These words are proof that Athletes 4 Cancer is achieving what we set out to do: help survivors reclaim their life after cancer! We’re feeding souls and giving inspiration and healing. It’s truly incredible.

You can support us by making a donation here.


Get your Board Ready for Boards of Hope 2014

Get out that broken skateboard, surfboard, whatever board and paint it!

Boards of Hope is a project that brings artists and the boards we ride together for an empowering display of art, healing, and powerful impact on lives affected by cancer. Start your boards now. Submit them by July 4th.  Get complete info on Boards of Hope at our annual fundraiser’s website here.

Boards of Hope Poster


Patagonia’s Gerry Lopez, Fletcher Chouinard shape for purpose for Boards of Hope

Fletcher and Gerry Boards of Hope

The Boards of Hope Project is the embodiment of design, process, and the elements as channels of healing, purpose, and life. 

Boards of Hope began when 19-year old Scott Farman desperately sought to be outside. Instead, he was confined to a hospital bed battling leukemia, waiting for a bone marrow donor, and fighting for his life. Through that battle, Scott created powerful works of art in his hospital bed that today remain his legacy and inspiration for others to find healing through art & the outdoors. Scott’s legacy continues today at Camp Koru with an art space for participants’ to express their own personal journey with cancer.

This year we have some special contributors to Boards of Hope.

Gerry Lopez (The Legend) and Fletcher Chouinard (FCD Surfboards) of Patagonia. These boards were hand-shaped especially for Kiteboarding 4 Cancer by Gerry and Fletcher and will be up for bidding online and then at the live auction. Online bidding goes from Saturday, June 22nd until midnight on Friday, July 12th. Bidding will then move to the Live Auction at 6:00 pm July 13th at the Kiteboarding 4 Cancer event in Hood River, Oregon. You can get a jump on the bidding online and even place your top bid if you can’t make the live auction at the event. This is done by placing proxy bids (entering the max that you are willing to pay) if you are unable to attend the live auction. Boards were generously hand-crafted and donated by Patagonia, Fletcher Chouinard, and Gerry Lopez. For more information on Boards of Hope, check out the A4C website. BOARDS OF HOPE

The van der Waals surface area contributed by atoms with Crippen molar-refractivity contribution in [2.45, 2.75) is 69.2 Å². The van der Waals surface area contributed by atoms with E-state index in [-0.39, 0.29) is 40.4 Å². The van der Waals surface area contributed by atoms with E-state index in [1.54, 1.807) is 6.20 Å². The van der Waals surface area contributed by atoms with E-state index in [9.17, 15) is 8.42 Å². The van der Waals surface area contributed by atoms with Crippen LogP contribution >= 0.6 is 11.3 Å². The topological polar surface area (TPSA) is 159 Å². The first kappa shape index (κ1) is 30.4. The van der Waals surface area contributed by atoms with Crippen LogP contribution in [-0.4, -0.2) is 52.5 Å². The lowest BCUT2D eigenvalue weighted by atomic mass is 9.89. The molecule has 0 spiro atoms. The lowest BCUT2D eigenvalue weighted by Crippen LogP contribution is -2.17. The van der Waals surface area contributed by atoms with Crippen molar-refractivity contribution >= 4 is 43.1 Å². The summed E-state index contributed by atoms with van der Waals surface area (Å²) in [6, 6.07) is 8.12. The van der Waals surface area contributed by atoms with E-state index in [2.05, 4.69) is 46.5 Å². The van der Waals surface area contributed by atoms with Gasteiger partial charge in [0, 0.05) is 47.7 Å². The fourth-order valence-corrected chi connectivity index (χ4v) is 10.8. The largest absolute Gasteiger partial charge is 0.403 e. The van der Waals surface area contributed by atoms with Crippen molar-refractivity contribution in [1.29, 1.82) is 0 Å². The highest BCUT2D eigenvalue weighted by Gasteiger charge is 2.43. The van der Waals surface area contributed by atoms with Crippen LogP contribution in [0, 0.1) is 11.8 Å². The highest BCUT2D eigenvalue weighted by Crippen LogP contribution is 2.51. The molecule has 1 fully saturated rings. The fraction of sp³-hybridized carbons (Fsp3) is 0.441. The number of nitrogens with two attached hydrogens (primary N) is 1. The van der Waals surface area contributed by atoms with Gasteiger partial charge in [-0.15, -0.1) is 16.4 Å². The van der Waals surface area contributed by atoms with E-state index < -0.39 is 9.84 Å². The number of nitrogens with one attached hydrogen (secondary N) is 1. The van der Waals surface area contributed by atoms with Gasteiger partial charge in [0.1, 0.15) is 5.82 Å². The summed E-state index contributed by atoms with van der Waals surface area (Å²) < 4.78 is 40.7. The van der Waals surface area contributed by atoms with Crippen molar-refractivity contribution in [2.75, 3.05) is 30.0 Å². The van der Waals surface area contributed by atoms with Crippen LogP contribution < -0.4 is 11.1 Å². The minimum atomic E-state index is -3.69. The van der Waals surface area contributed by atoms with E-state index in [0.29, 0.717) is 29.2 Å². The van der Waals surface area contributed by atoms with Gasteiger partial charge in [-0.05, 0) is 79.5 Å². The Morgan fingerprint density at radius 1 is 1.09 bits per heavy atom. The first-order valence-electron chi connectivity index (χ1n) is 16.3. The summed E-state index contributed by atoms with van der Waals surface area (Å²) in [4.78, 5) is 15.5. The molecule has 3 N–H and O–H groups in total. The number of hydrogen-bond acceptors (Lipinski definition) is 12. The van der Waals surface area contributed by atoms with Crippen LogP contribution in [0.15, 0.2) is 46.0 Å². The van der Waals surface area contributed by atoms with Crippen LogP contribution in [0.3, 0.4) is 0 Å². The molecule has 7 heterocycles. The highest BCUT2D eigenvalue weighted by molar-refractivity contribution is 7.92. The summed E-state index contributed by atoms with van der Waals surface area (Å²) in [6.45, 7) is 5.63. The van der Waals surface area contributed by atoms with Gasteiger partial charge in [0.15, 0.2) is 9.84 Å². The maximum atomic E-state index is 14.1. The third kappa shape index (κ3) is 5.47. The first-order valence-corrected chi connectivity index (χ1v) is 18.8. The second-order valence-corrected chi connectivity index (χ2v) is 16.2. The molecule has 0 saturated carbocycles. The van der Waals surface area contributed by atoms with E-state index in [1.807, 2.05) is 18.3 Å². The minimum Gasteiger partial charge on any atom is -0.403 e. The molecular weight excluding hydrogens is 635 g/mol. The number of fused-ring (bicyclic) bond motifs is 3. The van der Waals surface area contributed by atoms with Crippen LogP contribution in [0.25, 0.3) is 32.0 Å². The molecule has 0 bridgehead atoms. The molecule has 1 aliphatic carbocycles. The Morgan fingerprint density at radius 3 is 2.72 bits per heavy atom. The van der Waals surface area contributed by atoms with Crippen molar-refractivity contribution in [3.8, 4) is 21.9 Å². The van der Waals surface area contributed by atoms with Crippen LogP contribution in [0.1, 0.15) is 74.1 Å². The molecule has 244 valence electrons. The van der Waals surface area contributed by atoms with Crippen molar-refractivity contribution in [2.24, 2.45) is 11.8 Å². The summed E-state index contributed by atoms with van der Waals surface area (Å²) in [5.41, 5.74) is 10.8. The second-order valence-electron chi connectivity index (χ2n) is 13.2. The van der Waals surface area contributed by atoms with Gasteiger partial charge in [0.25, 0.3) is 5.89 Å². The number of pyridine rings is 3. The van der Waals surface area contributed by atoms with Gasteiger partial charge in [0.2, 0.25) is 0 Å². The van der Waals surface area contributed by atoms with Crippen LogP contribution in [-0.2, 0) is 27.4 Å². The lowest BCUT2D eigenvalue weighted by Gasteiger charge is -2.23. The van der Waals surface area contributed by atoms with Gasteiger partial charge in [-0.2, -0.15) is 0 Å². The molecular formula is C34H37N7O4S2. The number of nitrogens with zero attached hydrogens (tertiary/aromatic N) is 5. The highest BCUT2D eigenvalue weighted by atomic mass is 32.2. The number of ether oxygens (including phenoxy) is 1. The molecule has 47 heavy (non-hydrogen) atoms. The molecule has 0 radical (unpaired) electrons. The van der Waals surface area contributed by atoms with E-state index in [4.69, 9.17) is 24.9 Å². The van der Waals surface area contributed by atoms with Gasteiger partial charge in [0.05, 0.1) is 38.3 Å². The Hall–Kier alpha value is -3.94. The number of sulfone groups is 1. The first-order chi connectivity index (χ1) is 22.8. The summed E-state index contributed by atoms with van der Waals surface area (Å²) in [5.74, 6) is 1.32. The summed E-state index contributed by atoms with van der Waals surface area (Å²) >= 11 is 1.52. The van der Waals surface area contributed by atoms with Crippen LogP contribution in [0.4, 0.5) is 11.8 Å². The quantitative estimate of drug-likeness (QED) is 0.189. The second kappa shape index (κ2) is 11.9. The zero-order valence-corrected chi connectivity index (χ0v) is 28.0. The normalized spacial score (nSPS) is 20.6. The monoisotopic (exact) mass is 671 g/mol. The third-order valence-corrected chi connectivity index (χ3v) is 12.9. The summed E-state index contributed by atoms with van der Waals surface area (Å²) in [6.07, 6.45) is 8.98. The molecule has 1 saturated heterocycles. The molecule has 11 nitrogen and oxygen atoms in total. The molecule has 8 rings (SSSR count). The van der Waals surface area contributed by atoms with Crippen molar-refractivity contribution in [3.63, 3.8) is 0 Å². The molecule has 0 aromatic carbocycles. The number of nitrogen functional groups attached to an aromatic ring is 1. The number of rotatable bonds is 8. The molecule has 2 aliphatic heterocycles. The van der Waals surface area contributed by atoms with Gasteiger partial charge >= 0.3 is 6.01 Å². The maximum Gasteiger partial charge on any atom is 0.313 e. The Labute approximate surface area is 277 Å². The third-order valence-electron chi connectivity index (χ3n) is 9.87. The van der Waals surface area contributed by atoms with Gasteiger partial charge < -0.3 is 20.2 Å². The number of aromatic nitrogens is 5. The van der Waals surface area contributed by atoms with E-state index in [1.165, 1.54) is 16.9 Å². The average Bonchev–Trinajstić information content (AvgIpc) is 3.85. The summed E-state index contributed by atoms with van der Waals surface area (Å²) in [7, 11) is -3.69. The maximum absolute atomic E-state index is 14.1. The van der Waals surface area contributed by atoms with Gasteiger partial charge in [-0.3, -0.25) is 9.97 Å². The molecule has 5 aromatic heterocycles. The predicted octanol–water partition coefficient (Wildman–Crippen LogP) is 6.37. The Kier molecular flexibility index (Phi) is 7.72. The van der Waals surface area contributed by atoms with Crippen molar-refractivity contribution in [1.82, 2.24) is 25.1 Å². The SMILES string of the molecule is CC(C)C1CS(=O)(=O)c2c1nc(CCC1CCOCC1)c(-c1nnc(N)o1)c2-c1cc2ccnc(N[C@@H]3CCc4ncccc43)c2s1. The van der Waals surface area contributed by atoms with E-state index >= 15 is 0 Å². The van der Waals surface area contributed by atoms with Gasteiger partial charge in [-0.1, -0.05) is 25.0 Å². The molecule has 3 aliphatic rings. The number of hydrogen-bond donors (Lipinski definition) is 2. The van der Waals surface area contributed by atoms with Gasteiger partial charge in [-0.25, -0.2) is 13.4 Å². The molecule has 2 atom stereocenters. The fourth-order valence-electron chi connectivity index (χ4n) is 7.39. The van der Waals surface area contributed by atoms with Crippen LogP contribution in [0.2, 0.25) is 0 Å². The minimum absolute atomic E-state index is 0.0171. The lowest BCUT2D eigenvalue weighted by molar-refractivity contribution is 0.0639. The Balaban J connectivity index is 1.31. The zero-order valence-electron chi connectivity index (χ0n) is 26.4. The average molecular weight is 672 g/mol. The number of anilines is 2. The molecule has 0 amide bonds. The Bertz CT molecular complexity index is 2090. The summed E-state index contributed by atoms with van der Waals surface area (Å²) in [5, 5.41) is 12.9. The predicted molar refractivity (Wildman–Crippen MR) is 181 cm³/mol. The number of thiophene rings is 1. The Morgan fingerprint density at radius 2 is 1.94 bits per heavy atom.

Camp Koru from behind Luna’s Lens

As a photographer, I fully endorse the old saying “ a picture is worth a thousand words.” That being the case, I could go on for hundreds of thousands, if not millions, of words about the incredible week in Maui spent amongst 20 incredible young adult cancer survivors and volunteers that was Athletes 4 Cancer’s Camp Koru 7.


Since that would require a full-length novel, rather than a newsletter, I invite you to step behind the lens to see what I saw – the incredible beauty, determination, and resilience of some amazing human beings determined to live life to the fullest, despite some serious roadblocks thrown up along the way.